Birmingham Hades
    I had a letter from our GP practice asking a whole list of questions about depression.
    Do feel useless?
    Do you feel like harming yourself?
    Do you feel there is no point in life?
    Nmany many more.
    I put one big yes and asked wouldn't you be depressed after being a carer for over 11 years to a dementia patient?
    I did not receive an answer.
    Norman
     
  13. Grannie G

    Grannie G Volunteer Moderator

    Apr 3, 2006
    69,584
    Kent
    Hi Norman, 11 years is a long time. Stating the obvious I know, but I`m thinking how I am after 2 years and dread to think how I`ll be in another 9.
     
  14. connie

    connie Registered User

    Mar 7, 2004
    9,519
    Frinton-on-Sea
    Am I depressed...................YES, YES, YES

    But you learn to pick yourself up, and just caryy on with life.
    Our Norman is my example. If I can follow in his footsteps, so be it.
     
  15. Skye

    Skye Registered User

    Aug 29, 2006
    17,000
    SW Scotland

    Mine too. And so is Connie. God bless you both,
     
  16. alfjess

    alfjess Registered User

    Jul 10, 2006
    1,213
    south lanarkshire
    Hi All

    I could answer yes definately to both of the above questions, but I have never been depressed, at least not that I know of. I have never been treated for depression, so how do I know, if I am depressed?

    I know that recently everything has become an effort, no energy and am not eating like I should.

    I don't want to go out, don't want people visiting.

    When I think of the next thing I have to deal with for Mum and Dad, I aware of my heart beating, as though it is thumping, indeed I think daily, I have to get to the Doctors and have a check up, but don't do it.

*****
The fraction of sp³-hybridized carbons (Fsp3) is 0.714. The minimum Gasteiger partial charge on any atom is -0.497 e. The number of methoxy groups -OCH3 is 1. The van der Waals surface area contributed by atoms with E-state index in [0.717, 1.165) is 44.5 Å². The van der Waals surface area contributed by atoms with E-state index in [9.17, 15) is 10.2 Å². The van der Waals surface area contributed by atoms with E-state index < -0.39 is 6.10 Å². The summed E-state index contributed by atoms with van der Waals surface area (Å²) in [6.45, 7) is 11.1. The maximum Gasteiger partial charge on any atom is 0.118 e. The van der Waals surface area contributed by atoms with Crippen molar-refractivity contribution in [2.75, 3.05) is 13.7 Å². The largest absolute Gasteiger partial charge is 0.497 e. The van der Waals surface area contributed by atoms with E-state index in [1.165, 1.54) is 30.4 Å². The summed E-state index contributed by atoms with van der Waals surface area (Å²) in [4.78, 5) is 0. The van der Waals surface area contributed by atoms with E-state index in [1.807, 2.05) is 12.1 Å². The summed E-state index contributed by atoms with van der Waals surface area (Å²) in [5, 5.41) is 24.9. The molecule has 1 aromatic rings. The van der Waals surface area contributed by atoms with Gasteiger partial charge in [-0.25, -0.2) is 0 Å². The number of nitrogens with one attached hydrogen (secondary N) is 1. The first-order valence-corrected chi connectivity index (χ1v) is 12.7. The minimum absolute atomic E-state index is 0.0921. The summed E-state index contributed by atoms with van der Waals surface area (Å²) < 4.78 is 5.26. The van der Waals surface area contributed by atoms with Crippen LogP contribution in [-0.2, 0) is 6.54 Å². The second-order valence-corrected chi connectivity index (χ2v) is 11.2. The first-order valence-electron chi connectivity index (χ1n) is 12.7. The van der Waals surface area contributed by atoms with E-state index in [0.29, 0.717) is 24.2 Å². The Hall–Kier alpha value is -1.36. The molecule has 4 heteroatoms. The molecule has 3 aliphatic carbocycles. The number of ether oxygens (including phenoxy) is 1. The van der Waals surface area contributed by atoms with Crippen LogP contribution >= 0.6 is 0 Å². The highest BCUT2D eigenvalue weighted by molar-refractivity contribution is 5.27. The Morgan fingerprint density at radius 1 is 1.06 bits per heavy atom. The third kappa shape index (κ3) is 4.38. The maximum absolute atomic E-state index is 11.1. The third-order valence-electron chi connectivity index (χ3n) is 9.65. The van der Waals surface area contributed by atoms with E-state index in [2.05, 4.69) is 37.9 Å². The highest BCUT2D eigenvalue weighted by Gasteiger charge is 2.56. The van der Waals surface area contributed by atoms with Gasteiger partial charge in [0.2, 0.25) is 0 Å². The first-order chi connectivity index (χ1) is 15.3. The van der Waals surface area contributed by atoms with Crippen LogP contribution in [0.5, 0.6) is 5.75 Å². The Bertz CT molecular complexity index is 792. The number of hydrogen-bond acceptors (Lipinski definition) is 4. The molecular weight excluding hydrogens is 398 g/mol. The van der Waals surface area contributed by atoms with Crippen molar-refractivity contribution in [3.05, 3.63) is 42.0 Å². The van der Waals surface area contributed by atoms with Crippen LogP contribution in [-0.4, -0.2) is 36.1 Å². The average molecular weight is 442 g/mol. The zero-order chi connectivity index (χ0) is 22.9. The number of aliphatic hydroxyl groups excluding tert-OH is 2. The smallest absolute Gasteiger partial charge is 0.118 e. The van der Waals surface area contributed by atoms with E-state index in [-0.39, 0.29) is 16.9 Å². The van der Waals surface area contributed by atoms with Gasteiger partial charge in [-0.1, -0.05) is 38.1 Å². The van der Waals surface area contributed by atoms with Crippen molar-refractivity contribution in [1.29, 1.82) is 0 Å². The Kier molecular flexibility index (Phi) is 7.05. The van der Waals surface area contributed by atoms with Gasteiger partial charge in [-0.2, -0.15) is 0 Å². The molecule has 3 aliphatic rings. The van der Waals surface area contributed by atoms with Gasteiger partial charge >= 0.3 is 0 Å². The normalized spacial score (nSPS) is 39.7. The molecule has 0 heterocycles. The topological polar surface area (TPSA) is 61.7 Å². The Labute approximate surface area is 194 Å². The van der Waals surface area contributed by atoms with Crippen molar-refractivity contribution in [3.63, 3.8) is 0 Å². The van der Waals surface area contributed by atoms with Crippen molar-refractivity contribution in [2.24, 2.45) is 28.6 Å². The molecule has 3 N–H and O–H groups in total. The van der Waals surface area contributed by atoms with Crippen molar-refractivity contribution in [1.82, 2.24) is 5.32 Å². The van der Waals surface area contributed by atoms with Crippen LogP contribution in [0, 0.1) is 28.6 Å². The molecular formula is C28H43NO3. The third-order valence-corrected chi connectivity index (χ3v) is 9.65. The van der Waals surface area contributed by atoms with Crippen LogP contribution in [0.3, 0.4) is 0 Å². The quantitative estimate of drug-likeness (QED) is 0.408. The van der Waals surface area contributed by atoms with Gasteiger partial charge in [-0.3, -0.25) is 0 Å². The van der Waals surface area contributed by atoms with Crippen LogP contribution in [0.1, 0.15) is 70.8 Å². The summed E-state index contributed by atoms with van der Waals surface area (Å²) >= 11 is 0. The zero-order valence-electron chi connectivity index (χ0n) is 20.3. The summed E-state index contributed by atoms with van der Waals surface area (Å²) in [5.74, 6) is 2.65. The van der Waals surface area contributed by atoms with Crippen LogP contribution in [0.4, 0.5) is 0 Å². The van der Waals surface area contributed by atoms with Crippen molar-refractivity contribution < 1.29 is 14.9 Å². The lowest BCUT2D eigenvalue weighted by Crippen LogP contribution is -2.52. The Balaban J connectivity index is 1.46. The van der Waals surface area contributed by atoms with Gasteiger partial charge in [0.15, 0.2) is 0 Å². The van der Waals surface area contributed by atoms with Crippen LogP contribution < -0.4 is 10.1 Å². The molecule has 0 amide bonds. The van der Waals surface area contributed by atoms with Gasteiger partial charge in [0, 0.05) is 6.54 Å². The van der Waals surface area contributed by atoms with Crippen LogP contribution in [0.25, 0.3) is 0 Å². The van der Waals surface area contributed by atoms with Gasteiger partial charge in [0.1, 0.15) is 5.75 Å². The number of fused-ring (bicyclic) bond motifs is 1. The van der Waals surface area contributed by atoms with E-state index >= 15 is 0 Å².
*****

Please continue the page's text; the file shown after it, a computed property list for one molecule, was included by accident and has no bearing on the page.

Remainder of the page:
Is this depression? I don't feel depressed

    Thanks
    Alfjess
     
  17. noelphobic

    noelphobic Registered User

    Feb 24, 2006
    3,452
    Liverpool
    I think you took the words right out of my mouth Jennifer! I think being depressed because of something that has happened is called 'reactive' depression and is a perfectly understandable reaction to things going wrong in your life.

    I think the problem is when you literally can't get out of bed in the morning, despite knowing that there are no major problems in your life at the time. There have been times in my life when everything in the garden is as rosy as can reasonably be expected to be, but I am so weighed down by depression that I am literally in physical pain. Conversely, there have been times when I have had really major problems and yet coped OK and been able to rationalise everything. The really scary times are when I have been clinically depressed AND major things are going wrong in my life. Not a good place to be! :eek:
     
  18. Grannie G

    Grannie G Volunteer Moderator

    Apr 3, 2006
    69,584
    Kent
    Hi Alfjess, Not being a doctor, I shouldn`t say, but you don`t sound depressed, you sound anxious and tense and stressed out and worried, but not depressed.
     
  19. jenniferpa

    jenniferpa Volunteer Moderator

    Jun 27, 2006
    39,439
    Well I think you took the words out of mine, Brenda! That's an exact description of how I feel when I'm depressed (am I using your brain, or are you using mine?) :D
     
  20. noelphobic

    noelphobic Registered User

    Feb 24, 2006
    3,452
    Liverpool
    I would not attempt to make any kind of diagnosis, obviously, but that does sound like you have symptoms similar to those suffered by many people with depression. Also, the heart thumping sounds like anxiety. When you talk about not wanting to go out and not wanting people visiting then that sounds very familiar - I withdraw into my shell when I am depressed.

    It's a good question 'how do I know if I am depressed?' If you saw your GP I would think that he or she would decide on that from the answers to certain questions he would ask you. If you are telling yourself that you need to visit the GP then I think you should try to go ahead and do it. However, another sign of depression can be lethargy, which you also seem to describe! Lethargy can include thinking that it is too much of an effort to make an appointment and see the GP!

    I think it might be worth you trying to make the effort to see your GP. They might just be able to help.

    Take care